Introduction of B-Tree
B-Tree is a self-balancing search tree. In most of the other self-balancing search trees (like AVL and Red-Black Trees), it is assumed that everything is in the main memory.
To understand the use of B-Trees, we must think of the huge amount of data that cannot fit in the main memory. When the number of keys is high, the data is read from the disk in the form of blocks. Disk access time is very high compared to the main memory access time. The main idea of using B-Trees is to reduce the number of disk accesses. Most of the tree operations (search, insert, delete, max, min, ..etc ) require O(h) disk accesses where h is the height of the tree. B-tree is a fat tree. The height of B-Trees is kept low by putting the maximum possible keys in a B-Tree node. Generally, the B-Tree node size is kept equal to the disk block size. Since the height of the B-tree is low so total disk accesses for most of the operations are reduced significantly compared to balanced Binary Search Trees like AVL Tree, Red-Black Tree, etc.
Time Complexity of B-Tree:
|Sr. No.||Algorithm||Time Complexity|
Note: “n” is the total number of elements in the B-tree
Properties of B-Tree:
- All leaves are at the same level.
- B-Tree is defined by the term minimum degree ‘t‘. The value of ‘t‘ depends upon disk block size.
- Every node except the root must contain at least t-1 keys. The root may contain a minimum of 1 key.
- All nodes (including root) may contain at most (2*t – 1) keys.
- Number of children of a node is equal to the number of keys in it plus 1.
- All keys of a node are sorted in increasing order. The child between two keys k1 and k2 contains all keys in the range from k1 and k2.
- B-Tree grows and shrinks from the root which is unlike Binary Search Tree. Binary Search Trees grow downward and also shrink from downward.
- Like other balanced Binary Search Trees, the time complexity to search, insert and delete is O(log n).
- Insertion of a Node in B-Tree happens only at Leaf Node.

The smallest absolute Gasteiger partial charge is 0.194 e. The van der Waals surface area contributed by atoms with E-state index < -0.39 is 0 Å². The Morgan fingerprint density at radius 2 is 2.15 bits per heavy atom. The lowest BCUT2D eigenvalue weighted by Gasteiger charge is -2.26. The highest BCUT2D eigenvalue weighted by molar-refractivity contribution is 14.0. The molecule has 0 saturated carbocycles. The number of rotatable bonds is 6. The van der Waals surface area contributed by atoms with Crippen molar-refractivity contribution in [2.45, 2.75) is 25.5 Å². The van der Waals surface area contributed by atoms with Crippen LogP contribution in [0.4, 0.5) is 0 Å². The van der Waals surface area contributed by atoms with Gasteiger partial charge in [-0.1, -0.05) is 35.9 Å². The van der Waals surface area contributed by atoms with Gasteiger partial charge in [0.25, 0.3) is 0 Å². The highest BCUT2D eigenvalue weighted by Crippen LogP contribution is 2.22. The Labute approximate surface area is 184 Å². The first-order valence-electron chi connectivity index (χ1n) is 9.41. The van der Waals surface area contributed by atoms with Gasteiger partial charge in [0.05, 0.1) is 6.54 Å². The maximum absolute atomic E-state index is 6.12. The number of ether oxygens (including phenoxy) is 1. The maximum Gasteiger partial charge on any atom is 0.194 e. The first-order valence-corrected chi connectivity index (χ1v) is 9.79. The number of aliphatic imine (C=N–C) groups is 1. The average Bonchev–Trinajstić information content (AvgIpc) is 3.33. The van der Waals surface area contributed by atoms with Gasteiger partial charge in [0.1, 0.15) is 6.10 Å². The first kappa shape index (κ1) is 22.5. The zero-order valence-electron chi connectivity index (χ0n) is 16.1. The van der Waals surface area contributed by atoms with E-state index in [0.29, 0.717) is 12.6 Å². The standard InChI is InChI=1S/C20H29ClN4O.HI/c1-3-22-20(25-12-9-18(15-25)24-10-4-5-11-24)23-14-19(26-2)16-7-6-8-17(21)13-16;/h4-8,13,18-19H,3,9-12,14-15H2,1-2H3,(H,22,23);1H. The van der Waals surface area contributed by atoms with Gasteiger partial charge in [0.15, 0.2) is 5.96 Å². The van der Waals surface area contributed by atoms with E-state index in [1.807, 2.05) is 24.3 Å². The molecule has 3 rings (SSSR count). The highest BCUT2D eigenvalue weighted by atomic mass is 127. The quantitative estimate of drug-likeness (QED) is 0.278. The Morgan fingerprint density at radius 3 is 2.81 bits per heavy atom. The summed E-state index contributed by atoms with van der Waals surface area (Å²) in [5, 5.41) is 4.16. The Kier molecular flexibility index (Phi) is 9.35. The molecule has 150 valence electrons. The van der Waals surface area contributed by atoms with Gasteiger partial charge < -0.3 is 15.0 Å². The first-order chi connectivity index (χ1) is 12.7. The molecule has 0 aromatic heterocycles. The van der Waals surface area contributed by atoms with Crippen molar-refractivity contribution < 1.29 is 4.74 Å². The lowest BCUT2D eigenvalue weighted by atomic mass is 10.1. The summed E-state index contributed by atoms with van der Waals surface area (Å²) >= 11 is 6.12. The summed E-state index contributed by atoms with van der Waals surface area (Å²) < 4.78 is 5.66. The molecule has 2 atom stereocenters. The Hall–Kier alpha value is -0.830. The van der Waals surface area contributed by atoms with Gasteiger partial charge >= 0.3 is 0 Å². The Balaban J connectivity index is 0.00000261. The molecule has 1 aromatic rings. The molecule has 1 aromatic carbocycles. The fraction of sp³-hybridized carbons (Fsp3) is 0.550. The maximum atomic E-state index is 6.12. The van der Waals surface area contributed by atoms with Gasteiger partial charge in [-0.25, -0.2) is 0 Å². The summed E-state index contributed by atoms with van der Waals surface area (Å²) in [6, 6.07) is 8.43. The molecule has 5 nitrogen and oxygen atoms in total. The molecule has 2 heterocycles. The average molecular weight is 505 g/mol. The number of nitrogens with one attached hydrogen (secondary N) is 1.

Following is an example of a B-Tree of minimum order 5
Note: that in practical B-Trees, the value of the minimum order is much more than 5.
We can see in the above diagram that all the leaf nodes are at the same level and all non-leafs have no empty sub-tree and have keys one less than the number of their children.
Interesting Facts about B-Trees:
- The minimum height of the B-Tree that can exist with n number of nodes and m is the maximum number of children of a node can have is:
- The maximum height of the B-Tree that can exist with n number of nodes and t is the minimum number of children that a non-root node can have is: and
Traversal in B-Tree:
Traversal is also similar to Inorder traversal of Binary Tree. We start from the leftmost child, recursively print the leftmost child, then repeat the same process for the remaining children and keys. In the end, recursively print the rightmost child.
Search Operation in B-Tree:
Search is similar to the search in Binary Search Tree. Let the key to be searched is k.
- Start from the root and recursively traverse down.
- For every visited non-leaf node,
- If the node has the key, we simply return the node.
- Otherwise, we recur down to the appropriate child (The child which is just before the first greater key) of the node.
- If we reach a leaf node and don’t find k in the leaf node, then return NULL.
Searching a B-Tree is similar to searching a binary tree. The algorithm is similar and goes with recursion. At each level, the search is optimized as if the key value is not present in the range of the parent then the key is present in another branch. As these values limit the search they are also known as limiting values or separation values. If we reach a leaf node and don’t find the desired key then it will display NULL.
Algorithm for Searching an Element in a B-Tree:-
Input: Search 120 in the given B-Tree.
In this example, we can see that our search was reduced by just limiting the chances where the key containing the value could be present. Similarly if within the above example we’ve to look for 180, then the control will stop at step 2 because the program will find that the key 180 is present within the current node. And similarly, if it’s to seek out 90 then as 90 < 100 so it’ll go to the left subtree automatically, and therefore the control flow will go similarly as shown within the above example.
Below is the implementation of the above approach:
Note: The above code doesn’t contain the driver program. We will be covering the complete program in our next post on B-Tree Insertion.
There are two conventions to define a B-Tree, one is to define by minimum degree, second is to define by order. We have followed the minimum degree convention and will be following the same in coming posts on B-Tree. The variable names used in the above program are also kept the same
Applications of B-Trees:
- It is used in large databases to access data stored on the disk
- Searching for data in a data set can be achieved in significantly less time using the B-Tree
- With the indexing feature, multilevel indexing can be achieved.
- Most of the servers also use the B-tree approach.
Please write comments if you find anything incorrect, or you want to share more information about the topic discussed above.